Burning Man costs most people a minimum of $800 for just a ticket and a parking spot. All the other expenses can easily push the total cost into the thousands.
- Burning Man may be “decommodified” but it’s still pretty expensive to attend.
- The 9-day festival cost most Burners at least $800 this year, just for a ticket and a vehicle pass.
- Transportation, food, and other survival-related supplies can easily push the cost into the thousands.
Burning Man only sells ice on site, but don’t let that fool you: Burners still shell out a small fortune to be there.
The typically nine-day event in Nevada’s Black Rock Desert, roughly 120 miles north of Reno, draws tens of thousands of attendees each year, and sets them all back at least $630 for a ticket including its taxes and fee — with total costs easily ballooning into the thousands.
The survival supplies aren’t anything to scoff at either. This year, a storm put a damper on the festivities, turning much of the famous playa into mud and resulting in stranded attendees.
Here’s a closer look at the expenses you’re on the hook for as a Burner.
Tickets alone aren’t cheap
Most tickets sold directly from Burning Man cost $575 each this year, according to the event’s website. (There are 5,000 tickets available at a discounted $225 for people with financial hardships, and “FOMO” tickets priced at $1,500 and $2,750 for Burners who want to secure their spots two months before the main sale opens.) Vehicle passes, which are required for every vehicle driving into Black Rock City, cost $150 each; for Burners who qualified for discounted rates due to financial hardships, vehicle passes are $75 each.
All tickets are subject to the 9% Nevada Live Entertainment Tax; on the $575 tickets, this tax comes out $51.75 each. Both tickets and vehicle passes are subject to a $4 fee each. There’s also a 3.4% credit card processing fee on purchase subtotals.
All told, this means Burners are shelling out at least $800 between tickets, vehicle passes, fees, and taxes if they’re attending solo. Lots of people carpool, however, which means you can share the cost of the vehicle pass, but the ticket and its taxes and fees alone will set you back around $630.
Transportation and lodging can easily cost thousands
Don’t forget you have to actually get to the playa. And you also have to figure out where you’re going to sleep for 9 days.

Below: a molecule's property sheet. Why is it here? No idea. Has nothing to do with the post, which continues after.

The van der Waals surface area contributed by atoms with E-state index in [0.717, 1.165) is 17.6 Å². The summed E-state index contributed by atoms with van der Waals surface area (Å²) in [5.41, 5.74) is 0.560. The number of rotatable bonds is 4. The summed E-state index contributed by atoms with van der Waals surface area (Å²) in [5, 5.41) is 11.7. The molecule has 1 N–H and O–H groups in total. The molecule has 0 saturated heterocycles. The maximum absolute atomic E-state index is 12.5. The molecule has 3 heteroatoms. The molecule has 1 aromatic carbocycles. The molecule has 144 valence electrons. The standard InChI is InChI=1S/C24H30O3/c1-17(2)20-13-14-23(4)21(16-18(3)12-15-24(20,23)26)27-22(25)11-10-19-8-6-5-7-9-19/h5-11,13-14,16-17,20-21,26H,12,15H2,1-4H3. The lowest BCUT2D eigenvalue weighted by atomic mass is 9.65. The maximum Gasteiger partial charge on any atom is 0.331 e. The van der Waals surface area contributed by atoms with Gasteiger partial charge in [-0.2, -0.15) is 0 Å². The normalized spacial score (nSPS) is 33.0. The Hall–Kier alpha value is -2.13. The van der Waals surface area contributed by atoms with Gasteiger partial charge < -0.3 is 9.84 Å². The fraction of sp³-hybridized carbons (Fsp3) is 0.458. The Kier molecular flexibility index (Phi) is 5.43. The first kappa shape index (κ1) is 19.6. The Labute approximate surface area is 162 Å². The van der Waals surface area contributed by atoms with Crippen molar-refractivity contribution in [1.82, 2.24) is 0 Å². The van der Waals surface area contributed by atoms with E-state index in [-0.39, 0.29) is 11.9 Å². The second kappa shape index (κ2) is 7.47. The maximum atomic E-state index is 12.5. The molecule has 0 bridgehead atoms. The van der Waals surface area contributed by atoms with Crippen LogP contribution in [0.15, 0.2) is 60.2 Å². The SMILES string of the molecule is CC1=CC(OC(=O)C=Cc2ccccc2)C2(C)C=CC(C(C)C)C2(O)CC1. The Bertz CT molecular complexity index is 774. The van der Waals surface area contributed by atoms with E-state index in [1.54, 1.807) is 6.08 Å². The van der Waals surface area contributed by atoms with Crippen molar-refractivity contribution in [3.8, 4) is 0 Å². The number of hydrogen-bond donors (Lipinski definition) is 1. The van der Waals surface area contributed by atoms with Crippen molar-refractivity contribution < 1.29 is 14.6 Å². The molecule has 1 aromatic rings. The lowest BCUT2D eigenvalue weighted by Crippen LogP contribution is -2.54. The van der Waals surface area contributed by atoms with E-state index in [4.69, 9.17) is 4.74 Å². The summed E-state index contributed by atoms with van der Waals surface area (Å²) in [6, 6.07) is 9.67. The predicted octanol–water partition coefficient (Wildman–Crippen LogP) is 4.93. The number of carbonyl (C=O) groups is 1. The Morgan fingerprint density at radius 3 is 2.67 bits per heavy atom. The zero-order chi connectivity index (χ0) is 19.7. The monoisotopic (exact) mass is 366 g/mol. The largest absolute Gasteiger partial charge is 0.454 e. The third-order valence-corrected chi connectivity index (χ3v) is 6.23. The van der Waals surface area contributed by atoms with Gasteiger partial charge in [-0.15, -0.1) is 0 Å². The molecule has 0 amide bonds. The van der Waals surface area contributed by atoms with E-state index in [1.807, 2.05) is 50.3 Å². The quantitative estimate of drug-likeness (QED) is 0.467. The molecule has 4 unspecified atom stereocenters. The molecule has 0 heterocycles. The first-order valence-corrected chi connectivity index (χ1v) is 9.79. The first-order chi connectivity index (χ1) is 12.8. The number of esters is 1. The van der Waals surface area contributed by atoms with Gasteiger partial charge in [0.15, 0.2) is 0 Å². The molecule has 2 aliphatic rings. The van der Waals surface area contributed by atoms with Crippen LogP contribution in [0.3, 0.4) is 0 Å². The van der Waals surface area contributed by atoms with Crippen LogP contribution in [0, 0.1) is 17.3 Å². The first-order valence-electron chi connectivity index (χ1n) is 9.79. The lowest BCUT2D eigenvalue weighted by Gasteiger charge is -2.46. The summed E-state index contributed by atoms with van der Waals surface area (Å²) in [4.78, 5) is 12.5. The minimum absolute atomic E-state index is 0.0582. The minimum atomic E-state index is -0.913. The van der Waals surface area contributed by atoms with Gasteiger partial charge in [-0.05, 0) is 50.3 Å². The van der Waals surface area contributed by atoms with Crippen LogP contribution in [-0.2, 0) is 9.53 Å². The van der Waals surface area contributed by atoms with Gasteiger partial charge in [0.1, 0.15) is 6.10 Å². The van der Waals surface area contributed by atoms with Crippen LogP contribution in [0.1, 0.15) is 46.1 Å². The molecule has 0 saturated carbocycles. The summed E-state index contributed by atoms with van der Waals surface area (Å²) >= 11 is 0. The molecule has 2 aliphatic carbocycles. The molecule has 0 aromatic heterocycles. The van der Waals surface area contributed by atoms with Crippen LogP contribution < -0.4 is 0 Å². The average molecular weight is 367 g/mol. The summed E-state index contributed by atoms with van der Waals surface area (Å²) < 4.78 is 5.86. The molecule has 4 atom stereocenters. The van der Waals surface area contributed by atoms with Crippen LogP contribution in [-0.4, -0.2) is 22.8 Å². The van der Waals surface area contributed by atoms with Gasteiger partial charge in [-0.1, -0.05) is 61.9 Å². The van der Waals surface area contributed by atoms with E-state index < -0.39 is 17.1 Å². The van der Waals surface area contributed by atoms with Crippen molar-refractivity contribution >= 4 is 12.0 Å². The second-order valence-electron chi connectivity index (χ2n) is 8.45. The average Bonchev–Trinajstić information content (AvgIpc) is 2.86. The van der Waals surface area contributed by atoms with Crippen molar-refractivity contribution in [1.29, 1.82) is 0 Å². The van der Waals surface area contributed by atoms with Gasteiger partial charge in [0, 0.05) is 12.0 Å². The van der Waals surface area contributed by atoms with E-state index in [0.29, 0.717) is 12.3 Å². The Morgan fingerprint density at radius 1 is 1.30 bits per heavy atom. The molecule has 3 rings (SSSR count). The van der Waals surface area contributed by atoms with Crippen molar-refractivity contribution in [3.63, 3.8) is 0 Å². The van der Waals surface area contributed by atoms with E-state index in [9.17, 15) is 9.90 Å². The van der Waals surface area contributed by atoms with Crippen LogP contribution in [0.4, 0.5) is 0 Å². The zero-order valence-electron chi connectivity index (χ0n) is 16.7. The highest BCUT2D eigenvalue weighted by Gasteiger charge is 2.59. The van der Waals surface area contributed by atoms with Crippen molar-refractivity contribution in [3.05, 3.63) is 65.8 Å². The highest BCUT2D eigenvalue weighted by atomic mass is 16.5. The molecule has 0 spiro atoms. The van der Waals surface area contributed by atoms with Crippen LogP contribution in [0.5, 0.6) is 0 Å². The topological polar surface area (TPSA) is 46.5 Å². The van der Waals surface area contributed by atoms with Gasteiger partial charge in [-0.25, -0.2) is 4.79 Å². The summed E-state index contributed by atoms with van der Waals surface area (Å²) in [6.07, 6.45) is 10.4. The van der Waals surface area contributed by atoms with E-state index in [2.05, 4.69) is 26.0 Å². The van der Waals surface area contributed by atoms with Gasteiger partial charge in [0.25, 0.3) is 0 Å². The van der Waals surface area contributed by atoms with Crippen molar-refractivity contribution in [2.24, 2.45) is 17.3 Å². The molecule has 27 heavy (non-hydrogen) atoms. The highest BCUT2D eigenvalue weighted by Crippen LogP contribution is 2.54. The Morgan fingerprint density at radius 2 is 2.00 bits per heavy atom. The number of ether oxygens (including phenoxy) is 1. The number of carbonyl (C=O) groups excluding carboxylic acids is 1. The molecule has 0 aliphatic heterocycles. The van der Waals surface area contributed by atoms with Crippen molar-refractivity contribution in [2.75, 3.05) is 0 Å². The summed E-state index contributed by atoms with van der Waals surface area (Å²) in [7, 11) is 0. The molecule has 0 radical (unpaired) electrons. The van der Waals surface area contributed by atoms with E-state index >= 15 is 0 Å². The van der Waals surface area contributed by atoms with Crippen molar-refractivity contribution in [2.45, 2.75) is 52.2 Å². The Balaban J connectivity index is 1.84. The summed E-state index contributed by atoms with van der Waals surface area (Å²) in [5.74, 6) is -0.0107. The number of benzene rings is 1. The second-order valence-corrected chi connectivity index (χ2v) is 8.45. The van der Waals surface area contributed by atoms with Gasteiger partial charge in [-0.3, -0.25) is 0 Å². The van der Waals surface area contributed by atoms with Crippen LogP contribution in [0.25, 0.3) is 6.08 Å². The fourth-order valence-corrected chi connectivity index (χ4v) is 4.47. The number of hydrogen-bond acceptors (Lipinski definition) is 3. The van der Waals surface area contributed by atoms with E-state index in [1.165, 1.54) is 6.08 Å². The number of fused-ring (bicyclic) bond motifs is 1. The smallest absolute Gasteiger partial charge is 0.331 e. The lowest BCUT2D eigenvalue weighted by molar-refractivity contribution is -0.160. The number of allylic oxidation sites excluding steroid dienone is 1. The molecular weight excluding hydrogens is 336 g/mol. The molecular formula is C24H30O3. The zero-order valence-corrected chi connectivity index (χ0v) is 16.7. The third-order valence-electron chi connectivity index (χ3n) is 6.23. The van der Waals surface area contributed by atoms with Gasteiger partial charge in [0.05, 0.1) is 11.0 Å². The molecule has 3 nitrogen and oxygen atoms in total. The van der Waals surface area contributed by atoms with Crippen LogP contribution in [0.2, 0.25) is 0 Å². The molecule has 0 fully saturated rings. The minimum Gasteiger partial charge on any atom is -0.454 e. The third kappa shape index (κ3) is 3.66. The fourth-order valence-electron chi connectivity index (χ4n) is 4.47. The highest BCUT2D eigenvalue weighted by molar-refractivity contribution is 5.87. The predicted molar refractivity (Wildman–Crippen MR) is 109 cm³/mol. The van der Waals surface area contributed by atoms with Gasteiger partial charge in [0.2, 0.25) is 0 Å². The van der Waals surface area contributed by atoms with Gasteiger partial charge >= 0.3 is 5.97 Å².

Burners coming from other parts of the country will likely have to cover airfare or the cost of other transportation to Reno, and then take additional transportation from the Reno airport to Black Rock City. Some attendees of the festival, which is popular with influencers and the wealthy tech elite, even fly in on private jets, which were the subject of protests at this year’s Burning Man.
Once you’ve arrived, there’s also the matter of food, water, and lodging. One Burning Man veteran recommends budgeting $10 a day for food, water, and supplies when cooked in a communal kitchen for a group, which would come out to another $90. In keeping with the festival’s emphasis on “radical self-reliance,” Burners should also be budgeting for supplies like shade structures, sleeping gear, and toiletries. A list of recommended survival supplies on Burning Man’s website could easily add up to $100 or more.
As for lodging, many people pitch tents, rent RVs, or even stay in yurts.
RV rentals can easily set you back thousands of dollars: Multiple RV rental websites estimate even a basic rental will cost anywhere between $5,500 and $7,000, and if you’re staying with other attendees, the biggest RVs start at around $10,000.
One website advertising yurts for Burning Man lists structures ranging in price from $3,000 to $11,500. Many attendees often camp together, sometimes paying a hefty price to do so: One luxury camp infamously charged up to $100,000 for accommodations, private chef included, before Burning Man shut it down.
Smaller, optional expenses can add up
Black Rock City, the temporary city constructed once a year, is enormous and can take a while to traverse by foot — so many people opt to bring or rent a bicycle to get around, as driving is prohibited on the playa except when arriving or departing the festival. Burning Man’s approved bike shops offer rentals from $80 to $125 and up for the duration of the festival.
Then, there’s also the freewheeling fashion of Burning Man. Another one of the festival’s central tenets is self-expression, and attendees are known to sport flamboyant outfits and costumes, with people dressing up in steampunk or sci-fi outfits. It’s entirely optional and you can always cobble together something unique from what you already own, but if you’re starting from scratch or want a more elaborate costume, it’s yet another expense to consider.
It’s not mandatory, but since gift-giving is one of Burning Man’s 10 core principles, it’s common for attendees to also factor into their budgeting equations gifts to bring and share with one another.
Add it all up, and Burning Man can easily set you back at least $1,000 to $2,000 unless you’ve gotten really creative and figured out a way to pinch pennies and carpool — and even then you’re looking at the high hundreds of dollars.
Let’s just hope next year’s Burners get more for their money than a giant mud pit.